Sometimes the utopian gaps become dystopian as realisation approaches. One retailer, a well-known Dublin hairdresser, recounted how a client, on the morning of her wedding, had rushed out of his salon screaming, threatening legal action over her finished hairstyle which had failed to meet her expectations. A young lecturer spoke of the anticipation she had had over an outfit in the centre's most prestigious clothes shop, The Design Centre. Once having put it on, however, her anticipation turned to antipathy when she realised she had seen the same suit on a middle-aged TV personality. She related how, feeling 50 and middle-aged, she left the centre in a dejected mood and without a purchase.


A dystopian theme is very pertinent to the current state of the shopping centre, which for the last year has been undergoing a major refurbishment. The management's intention is to revitalise an image that they acknowledge has become somewhat jaded in recent times. For locals, certainly, the novelty value of Powerscourt has long since worn off and most look elsewhere for a leisure time distraction. Management's intention is to reposition the centre towards an eighteen to forty year age group and include certain national chain stores, albeit the smaller and more select ones. In adopting this more traditional marketing approach many contradictions and anomalies will then be resolved. For instance, all the bric-a-brac stalls on the ground floor will disappear, to be replaced by good quality merchandise; and traffic flows will be given careful consideration. There are plans to institute a 'circular pedestrian flow' on the upstairs floors where there has often been considerable chaos and even disorientation caused amongst consumers. The central space, leading the eye from the piano on its raised platform to the soaring heights of the atrium, is to have an additional floor that will carry an upmarket coffee chain. Much of the feeling of light and space will therefore be obliterated in this re-design.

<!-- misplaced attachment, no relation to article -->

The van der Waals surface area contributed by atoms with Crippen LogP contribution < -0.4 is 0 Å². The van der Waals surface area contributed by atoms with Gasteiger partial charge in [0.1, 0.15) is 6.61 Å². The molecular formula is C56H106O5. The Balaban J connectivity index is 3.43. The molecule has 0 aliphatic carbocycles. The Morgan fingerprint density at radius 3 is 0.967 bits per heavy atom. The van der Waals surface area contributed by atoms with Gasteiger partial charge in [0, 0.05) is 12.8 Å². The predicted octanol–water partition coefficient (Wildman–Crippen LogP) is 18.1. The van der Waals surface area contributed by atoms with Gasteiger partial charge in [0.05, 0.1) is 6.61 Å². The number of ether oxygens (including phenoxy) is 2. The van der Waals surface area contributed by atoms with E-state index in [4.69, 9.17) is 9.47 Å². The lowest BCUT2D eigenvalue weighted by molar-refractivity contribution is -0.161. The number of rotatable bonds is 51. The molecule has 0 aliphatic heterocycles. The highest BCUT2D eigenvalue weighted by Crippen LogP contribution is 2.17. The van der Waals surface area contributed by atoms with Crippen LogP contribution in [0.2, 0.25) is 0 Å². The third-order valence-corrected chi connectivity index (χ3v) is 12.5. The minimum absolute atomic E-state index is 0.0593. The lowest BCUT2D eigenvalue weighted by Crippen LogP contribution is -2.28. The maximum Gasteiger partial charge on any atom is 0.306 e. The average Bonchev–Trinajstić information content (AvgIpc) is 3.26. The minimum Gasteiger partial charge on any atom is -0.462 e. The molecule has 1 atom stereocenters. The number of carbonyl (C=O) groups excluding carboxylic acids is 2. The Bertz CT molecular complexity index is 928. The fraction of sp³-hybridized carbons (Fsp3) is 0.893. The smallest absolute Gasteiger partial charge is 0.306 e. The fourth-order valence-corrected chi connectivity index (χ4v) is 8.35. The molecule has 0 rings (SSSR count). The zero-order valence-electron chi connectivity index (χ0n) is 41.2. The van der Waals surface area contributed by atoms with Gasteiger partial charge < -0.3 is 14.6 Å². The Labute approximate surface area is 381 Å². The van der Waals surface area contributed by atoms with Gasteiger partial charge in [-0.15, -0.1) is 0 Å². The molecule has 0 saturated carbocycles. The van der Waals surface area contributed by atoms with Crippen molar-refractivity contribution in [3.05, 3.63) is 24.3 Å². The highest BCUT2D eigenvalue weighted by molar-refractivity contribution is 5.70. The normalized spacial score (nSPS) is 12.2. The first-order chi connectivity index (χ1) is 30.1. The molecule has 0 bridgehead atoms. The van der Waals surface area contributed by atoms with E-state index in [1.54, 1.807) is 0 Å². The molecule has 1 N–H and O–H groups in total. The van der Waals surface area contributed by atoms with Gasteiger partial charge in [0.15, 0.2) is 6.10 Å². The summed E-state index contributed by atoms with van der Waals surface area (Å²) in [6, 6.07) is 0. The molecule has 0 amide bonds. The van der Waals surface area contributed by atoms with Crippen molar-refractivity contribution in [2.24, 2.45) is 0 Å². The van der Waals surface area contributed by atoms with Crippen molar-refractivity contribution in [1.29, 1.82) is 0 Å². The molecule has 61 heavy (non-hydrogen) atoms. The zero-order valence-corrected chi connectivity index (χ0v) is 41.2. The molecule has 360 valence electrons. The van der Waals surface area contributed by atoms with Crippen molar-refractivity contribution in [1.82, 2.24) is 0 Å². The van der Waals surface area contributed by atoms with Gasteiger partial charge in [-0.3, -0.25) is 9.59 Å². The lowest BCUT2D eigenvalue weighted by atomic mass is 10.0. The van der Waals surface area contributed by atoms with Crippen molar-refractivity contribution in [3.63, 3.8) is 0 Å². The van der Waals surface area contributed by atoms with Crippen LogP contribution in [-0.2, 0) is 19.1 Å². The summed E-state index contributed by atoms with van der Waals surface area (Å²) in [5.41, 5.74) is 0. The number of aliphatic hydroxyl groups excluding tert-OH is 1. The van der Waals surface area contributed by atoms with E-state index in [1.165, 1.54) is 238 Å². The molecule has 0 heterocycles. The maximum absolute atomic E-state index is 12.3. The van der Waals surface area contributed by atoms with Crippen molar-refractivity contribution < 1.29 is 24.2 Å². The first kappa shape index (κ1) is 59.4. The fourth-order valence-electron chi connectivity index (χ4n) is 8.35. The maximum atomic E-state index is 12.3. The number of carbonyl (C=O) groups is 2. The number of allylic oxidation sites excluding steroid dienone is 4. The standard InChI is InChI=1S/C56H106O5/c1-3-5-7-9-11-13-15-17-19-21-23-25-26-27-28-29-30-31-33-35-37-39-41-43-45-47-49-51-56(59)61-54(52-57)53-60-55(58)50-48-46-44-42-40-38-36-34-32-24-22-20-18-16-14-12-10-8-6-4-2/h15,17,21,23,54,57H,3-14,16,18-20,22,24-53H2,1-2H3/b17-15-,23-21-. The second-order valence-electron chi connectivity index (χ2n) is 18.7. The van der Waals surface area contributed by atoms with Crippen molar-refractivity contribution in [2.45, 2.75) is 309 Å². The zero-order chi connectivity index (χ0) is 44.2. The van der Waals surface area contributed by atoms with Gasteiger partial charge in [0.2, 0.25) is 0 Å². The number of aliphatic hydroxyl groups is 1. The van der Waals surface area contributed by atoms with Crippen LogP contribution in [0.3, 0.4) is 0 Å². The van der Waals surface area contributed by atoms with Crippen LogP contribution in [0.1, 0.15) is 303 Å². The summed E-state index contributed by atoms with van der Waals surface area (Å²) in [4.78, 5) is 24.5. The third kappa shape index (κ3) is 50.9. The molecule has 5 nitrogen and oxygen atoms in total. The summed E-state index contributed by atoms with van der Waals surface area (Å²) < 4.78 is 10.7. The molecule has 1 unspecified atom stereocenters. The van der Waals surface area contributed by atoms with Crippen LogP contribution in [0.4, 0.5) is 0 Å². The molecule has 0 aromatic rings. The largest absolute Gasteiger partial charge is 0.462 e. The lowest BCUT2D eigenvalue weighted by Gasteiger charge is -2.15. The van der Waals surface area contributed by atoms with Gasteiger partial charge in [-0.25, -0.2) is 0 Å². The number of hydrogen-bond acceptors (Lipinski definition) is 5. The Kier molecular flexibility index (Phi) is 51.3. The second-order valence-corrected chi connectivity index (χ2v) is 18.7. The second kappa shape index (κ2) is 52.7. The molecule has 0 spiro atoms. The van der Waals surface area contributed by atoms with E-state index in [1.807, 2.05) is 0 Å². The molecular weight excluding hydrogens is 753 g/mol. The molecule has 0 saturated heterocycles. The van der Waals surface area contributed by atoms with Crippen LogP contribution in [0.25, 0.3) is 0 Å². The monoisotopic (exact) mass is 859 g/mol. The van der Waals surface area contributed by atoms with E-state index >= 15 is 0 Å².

Consequently, at present there is an overriding air of uncertainty, which sometimes manifests itself as mistrust and even hostility amongst the retailers. The management are taking more that three times the predicted timeframe for the refurbishment; there is dust and dirt everywhere; and many shops stand empty and dilapidated. Eager consumers who visit the centre leave with a sense of disappointment and disillusionment. Furthermore, certain tenants have been asked to leave because they no longer equate to the management vision of the appropriate tenant mix for Powerscourt. It seems that the management is thus trying to bring all the Powerscourt spaces, whether mental or physical, more tightly under its control. Of course in any utopian vision there must always be a boundary definition, a limitation to its horizons (Marin, 1993). This requires a delicate balance between individual and communal needs, or, in the case of Powerscourt, a sensitive mix of retail space and mindspace. Yet now a certain homogeneity seems inevitable together with the resultant implication that the creation of a management 'myth', or ideology, will leave no room for 'spatial play'.